Location of Study: Rio de Janeiro, Brazil
Program of Study: Rio & Learn
Sponsors: Center for the Study of Languages and Cultures, the College of Arts and Letters, and Kellogg Institute For International Studies
A brief personal bio:
Samuel Jackson is a junior at the University of Notre Dame with majors in Film, Television and Theatre (FTT) and American Studies. On campus, he is most active in musical theatre and opera productions, being particularly interested in how the arts can be used as media to incite social change. In addition to Portuguese (his current target language), Samuel has taken upper-level courses in both French and Italian. During the upcoming 2019-2020 school year, he will serve as an ambassador to his University as the leprechaun mascot at Notre Dame’s major sporting, social, and community events.
Why this summer language abroad opportunity is important to me:
A group of native speakers with whom I wish to interact include Brazilian LGBTQ+ individuals. LGBT linguistics, affectionately called lavender linguistics, is the study of language used by queer individuals. During the fall of 2019, I will be writing a play in which I artistically explore how language is and has been historically used as a political tool of resistance by queer people of color. Through the SLA Grant, I will be able to explore the queer sub-language and sub-culture of Portuguese and Brazil, which will grant me the amazing opportunity of further solidifying my cultural humility for queer Afro-Latino communities. Upon my return in the fall of 2019, I will combine my future coursework with my previous summer experiences to analyze how queer people, people of color, and the intersecting community use language to perceive and analyze their place in the world, and persevere through it. My play will be produced as part of the 2019-2020 Notre Dame FTT season.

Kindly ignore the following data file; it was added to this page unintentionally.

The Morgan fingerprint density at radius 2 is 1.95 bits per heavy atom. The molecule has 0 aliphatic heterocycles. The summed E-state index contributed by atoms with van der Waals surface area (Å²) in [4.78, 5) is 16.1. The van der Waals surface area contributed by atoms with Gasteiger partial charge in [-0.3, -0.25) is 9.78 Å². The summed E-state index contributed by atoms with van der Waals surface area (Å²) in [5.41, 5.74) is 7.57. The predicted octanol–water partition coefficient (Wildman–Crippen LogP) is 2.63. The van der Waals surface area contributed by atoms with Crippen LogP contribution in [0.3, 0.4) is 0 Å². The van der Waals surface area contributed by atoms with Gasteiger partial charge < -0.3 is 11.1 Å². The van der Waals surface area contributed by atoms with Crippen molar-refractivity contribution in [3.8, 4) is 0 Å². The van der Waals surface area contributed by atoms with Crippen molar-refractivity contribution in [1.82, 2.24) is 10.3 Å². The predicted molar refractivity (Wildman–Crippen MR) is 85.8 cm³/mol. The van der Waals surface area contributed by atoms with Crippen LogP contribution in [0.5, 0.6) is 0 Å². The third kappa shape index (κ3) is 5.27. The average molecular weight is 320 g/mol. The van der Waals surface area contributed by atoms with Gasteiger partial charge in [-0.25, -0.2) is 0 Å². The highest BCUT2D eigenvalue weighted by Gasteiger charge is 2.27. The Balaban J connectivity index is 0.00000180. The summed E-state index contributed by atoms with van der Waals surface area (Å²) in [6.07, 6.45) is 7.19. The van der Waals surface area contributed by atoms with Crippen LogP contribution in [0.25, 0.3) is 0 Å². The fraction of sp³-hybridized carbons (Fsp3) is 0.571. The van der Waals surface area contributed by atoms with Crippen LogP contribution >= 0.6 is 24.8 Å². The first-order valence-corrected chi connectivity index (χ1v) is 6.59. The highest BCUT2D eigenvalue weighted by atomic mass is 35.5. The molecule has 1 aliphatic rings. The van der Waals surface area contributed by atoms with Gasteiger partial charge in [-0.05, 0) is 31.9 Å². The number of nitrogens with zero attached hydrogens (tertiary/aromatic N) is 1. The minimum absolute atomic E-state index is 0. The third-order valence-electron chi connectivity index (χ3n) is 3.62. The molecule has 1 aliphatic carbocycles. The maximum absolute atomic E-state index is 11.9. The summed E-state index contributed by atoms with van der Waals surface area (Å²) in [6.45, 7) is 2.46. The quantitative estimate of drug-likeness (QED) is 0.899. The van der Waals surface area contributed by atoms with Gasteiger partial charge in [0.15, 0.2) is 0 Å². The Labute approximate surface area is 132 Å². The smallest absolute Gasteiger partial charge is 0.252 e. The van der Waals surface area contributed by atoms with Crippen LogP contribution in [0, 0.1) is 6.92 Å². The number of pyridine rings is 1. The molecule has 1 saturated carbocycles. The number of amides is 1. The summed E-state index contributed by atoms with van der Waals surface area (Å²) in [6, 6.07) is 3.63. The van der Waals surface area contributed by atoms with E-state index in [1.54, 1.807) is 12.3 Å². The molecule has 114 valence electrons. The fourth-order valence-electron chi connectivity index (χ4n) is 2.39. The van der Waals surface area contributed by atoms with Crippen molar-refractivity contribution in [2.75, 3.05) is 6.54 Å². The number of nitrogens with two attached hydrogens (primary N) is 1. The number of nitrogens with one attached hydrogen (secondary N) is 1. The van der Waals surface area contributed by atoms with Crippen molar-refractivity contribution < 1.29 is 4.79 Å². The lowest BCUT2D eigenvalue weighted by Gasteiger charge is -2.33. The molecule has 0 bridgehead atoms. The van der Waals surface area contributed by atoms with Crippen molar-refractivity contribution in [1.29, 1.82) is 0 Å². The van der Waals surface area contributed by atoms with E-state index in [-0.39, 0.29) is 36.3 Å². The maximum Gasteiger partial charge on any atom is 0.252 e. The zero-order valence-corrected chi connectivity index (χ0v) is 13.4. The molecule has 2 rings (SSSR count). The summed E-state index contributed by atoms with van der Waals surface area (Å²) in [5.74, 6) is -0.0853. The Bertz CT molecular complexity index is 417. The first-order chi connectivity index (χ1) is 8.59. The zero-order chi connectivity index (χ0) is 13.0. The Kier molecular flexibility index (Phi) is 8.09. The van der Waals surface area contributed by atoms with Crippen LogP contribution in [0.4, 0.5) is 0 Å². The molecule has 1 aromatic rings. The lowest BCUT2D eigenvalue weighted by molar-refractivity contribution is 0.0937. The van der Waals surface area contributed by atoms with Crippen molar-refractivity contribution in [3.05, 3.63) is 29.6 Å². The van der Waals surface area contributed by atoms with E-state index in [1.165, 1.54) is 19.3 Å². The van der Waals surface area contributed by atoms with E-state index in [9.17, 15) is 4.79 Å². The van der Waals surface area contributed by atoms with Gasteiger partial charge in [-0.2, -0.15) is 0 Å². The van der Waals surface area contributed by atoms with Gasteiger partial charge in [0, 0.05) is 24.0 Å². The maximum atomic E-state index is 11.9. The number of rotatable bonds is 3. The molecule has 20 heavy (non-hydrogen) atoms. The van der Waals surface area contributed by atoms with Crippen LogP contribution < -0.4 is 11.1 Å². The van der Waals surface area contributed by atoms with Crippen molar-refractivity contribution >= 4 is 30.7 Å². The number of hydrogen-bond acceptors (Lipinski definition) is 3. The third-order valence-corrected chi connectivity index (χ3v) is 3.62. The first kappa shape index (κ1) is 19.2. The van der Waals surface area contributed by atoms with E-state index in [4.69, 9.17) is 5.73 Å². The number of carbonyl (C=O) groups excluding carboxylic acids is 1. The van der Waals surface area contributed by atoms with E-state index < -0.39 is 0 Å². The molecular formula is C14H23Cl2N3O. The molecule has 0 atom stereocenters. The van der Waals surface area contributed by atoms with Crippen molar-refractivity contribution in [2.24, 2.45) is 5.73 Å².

What I hope to achieve as a result of this summer study abroad experience:
This summer, I hope to find comfort within the discomfort of speaking a newly learned foreign language. Like any other language, Portuguese is a linguistic art, and if art is to imitate life, then it should be neither easy or perfect. Though a multitude of mistakes are bound to take place throughout my entire journey, I will continually abide by the rules of patience, persistence, and practice. After all, confusion is simply the sweat of learning. By the end of my time in Rio, I will learn how to recognize implicit meanings and differentiate finer shades of the Portuguese language, ultimately speaking from my heart instead of my brain.
My specific learning goals for language and intercultural learning this summer:
1. At the end of the summer, I will be able to speak Portuguese at the B2 “Vantage” level according to the Common European Framework of Reference for Languages (CEFR).
2. At the end of the summer, I will be able to spontaneously speak Portuguese on topics regarding Brazilian social justice with minimal strain for the other native party.
3. At the end of the summer, I will understand with greater nuance the challenges that face Brazilian democracy and the current issues in race, religion, class, and gender that shape the present and future of the nation.